Hate Crime (2012)
[As of this writing, the producer of HATE CRIME didn’t want to release any stills from the film -- AHS]
Finally; thank you, Bressack!! HATE CRIME is the second full-length feature from indie horror filmmaker, James Cullen Bressack. His debut, 2011’s MY PURE JOY (my review), wasn’t a bad film but there were pacing and script problems that kept me from really enjoying it. The film was, though, full of great shots and some really solid ideas. In the last year Bressack has kept busy and has been learning and growing as a filmmaker and it shows in HATE CRIME. What could’ve easily become an exercise in exploitation and gratuitous sex, violence, and gore becomes something more.
HATE CRIME has a pretty basic set-up: A family (mom, dad, two sons, and a daughter) are celebrating the birthday of the youngest son when a group of men break into the house and over the course of the next few hours torment, torture, and rape (as well as some other acts I won’t mention) the family members. But HATE CRIME is so much more than just a home invasion flick. Is there a twist at the end? No, and that’s not what this film was going for. The movie is shot in an ultra-realistic fashion and for a change I didn’t mind the fact it was shot in that POV/found footage style. This worked here and Bressack utilized that medium to the fullest. In many recent releases, the POV/found footage aspect is a gimmick and comes across forced. But Bressack reminds us why this sub-genre of found footage flicks became so popular in the first place!! When done right, the found footage style adds a whole other dimension to the film and makes the viewer forget they’re watching a movie. Bressack sucked me into HATE CRIME right from the first shot and kept me involved the entire time.
Bressack also smartly kept the movie short. At a brisk 73 minute run time, HATE CRIME doesn’t overextend its welcome and become tedious. The film has something to say (something important) and it comes across extremely well. Do you notice with found footage flicks that they never adequately explain why the camera is rolling the entire time? This really pisses me off!! But here we get a satisfying explanation as to why these horrible things were filmed … the sadistic bastards committing the acts wanted them on film in order to relive that fateful night.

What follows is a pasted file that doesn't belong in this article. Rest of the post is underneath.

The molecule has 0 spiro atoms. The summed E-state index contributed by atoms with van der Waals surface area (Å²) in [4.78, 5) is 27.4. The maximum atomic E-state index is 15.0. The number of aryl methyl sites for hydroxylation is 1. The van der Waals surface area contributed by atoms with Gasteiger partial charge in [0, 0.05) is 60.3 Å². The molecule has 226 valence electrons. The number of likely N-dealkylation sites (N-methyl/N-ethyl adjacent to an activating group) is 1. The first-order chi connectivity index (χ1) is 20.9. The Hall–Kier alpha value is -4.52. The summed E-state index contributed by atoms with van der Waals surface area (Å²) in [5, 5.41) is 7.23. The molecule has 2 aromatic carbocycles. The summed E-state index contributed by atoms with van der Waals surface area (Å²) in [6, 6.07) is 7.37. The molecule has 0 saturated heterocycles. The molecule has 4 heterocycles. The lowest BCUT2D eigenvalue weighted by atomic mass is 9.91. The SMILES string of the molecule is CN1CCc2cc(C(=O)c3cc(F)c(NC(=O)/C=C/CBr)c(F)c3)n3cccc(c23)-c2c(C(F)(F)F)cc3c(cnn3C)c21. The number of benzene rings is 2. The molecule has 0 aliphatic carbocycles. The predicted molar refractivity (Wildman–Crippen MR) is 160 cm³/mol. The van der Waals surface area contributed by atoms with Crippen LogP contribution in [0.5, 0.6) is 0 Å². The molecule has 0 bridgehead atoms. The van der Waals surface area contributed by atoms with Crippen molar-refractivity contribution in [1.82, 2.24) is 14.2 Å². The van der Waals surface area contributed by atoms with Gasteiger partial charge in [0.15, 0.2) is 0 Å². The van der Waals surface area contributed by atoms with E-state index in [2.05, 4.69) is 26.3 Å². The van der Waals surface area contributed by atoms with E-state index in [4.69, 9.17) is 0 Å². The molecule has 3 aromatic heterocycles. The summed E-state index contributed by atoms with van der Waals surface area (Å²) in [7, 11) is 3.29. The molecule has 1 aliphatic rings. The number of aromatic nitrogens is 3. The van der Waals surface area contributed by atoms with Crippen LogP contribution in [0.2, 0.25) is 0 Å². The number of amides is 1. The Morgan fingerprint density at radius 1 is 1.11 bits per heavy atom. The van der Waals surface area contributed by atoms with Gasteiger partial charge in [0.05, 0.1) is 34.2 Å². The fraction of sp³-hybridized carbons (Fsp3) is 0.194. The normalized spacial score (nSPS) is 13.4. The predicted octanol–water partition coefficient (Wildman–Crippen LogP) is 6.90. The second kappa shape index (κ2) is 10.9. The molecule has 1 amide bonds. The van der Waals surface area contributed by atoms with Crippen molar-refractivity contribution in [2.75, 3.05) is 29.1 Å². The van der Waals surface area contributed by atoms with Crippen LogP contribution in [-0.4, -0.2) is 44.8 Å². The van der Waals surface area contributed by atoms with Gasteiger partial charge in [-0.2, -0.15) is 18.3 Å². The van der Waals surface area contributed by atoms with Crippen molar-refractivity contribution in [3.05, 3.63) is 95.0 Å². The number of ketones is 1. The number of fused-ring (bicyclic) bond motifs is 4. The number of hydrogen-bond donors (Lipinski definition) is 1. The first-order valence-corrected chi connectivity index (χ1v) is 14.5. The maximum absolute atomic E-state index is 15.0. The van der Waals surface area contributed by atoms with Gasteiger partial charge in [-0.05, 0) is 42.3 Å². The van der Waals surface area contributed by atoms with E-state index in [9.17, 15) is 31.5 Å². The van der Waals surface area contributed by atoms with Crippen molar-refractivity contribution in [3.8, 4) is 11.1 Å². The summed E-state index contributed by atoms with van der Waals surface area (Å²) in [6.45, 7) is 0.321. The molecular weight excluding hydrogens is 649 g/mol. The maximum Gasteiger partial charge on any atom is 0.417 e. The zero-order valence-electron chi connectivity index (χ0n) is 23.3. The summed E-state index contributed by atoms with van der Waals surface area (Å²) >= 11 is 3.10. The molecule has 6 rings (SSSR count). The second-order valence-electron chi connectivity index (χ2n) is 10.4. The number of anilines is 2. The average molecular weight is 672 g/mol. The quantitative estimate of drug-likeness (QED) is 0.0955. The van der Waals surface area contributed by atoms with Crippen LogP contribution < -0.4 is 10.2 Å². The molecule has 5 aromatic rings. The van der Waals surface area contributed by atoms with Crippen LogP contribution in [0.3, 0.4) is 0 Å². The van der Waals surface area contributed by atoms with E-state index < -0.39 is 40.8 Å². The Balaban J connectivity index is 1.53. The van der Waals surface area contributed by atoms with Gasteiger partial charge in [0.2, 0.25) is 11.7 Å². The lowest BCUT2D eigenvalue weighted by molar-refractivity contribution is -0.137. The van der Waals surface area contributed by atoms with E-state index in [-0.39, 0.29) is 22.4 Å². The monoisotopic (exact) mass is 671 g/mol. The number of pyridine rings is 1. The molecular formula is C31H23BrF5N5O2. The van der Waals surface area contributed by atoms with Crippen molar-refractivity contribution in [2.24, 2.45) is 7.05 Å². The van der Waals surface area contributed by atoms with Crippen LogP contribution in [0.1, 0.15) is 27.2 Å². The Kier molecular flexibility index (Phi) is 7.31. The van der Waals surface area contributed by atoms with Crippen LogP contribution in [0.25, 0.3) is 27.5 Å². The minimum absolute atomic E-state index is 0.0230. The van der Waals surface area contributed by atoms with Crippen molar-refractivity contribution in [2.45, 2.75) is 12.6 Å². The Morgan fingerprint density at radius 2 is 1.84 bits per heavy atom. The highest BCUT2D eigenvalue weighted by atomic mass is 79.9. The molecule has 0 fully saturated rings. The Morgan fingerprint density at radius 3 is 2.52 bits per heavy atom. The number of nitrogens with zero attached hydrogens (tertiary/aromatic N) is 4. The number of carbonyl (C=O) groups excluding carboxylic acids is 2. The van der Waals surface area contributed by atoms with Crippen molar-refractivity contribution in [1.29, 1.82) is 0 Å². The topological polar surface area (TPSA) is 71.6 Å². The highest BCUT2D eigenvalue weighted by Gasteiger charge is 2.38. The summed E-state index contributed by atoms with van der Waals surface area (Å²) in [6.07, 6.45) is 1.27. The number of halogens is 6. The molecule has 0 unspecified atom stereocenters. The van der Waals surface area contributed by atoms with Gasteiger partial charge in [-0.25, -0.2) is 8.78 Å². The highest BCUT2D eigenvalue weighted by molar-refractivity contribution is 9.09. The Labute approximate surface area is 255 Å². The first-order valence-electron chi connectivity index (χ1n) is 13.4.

The acting is solid from the entire cast. The daughter, Lindsay (Debbie Diesel), has the most demanding role and pulls it off beautifully. She starts off very strong and defiant but as the night goes on we see her character slowly being broken by the intruders and becoming more and more timid. There’s no large or dramatic changes in Lindsay where she’s strong one moment, weak the next, and then strong again. We get a very deliberate character arc and Diesel does a great job. The other family members also put in great performances.
The straw that usually breaks the camel’s back in these home invasion-style flicks is usually the invaders; the bad guys. They usually end up coming off as comic book-ish villains that are so evil they’re hard to relate to and as a result aren’t really scary. Bressack, again, does a solid job creating bad guys who we can relate to and who could (and unfortunately do) exist in the real world. They have real motivations and behave in the “real world.” The actions of these human monsters aren’t over-the-top and they really get under your skin. Not only did I hate these guys, but I was afraid of them and afraid of ever running into anyone like them.
I’m not going to go into any more details about the plot. You need to see this one as I did—not having any real idea of what to expect. This is definitely an emotional punch to the balls and I found myself thinking about HATE CRIME after watching it (that’s always a positive sign that a movie is good). Bressack could’ve easily let this film devolve into exploitation and gratuitous violence and sex, but instead controls the material in such a way that the violence on screen was a direct result of the character’s motivations and organic to the story. I’m a huge fan of Fred Vogel’s AUGUST UNDERGROUND series and put HATE CRIME in the same camp as that trilogy (although it’s not as graphic). There’s a lot of subtext going on in these films and the filmmakers all have something to say. And believe me; they get your attention!!
MY PURE JOY was a solid effort for a young filmmaker who obviously loves the horror genre. He showed a lot of potential in his debut film but just needed more experience in order to accomplish what he was trying to do successfully. Bressack then took a shaky detour and produced and co-directed a few micro-budgeted anthology films that weren’t right for his talent. Making those films weren’t doing anything to help him grow. Now with HATE CRIME, Bressack is back on track and has finally made the kind of film I knew he had in him. HATE CRIME is the type of film you hate to say you like, but you do. This is a well written, well shot, and overall well-executed film and I’m really looking forward to watching Bressack continue to grow as a filmmaker.
HATE CRIME is currently in post-production, but when it’s released I’ll be sure to let you all know!!
Director: James Cullen Bressack (& co-writer with Jarret Cohen)
Plot: 4 out of 5 stars
Gore: 7 out of 10 skulls (not just for the gore, but for a lot of disturbing content)
Zombie Mayhem: 0 out of 5 brains
Reviewed by Scott Shoyer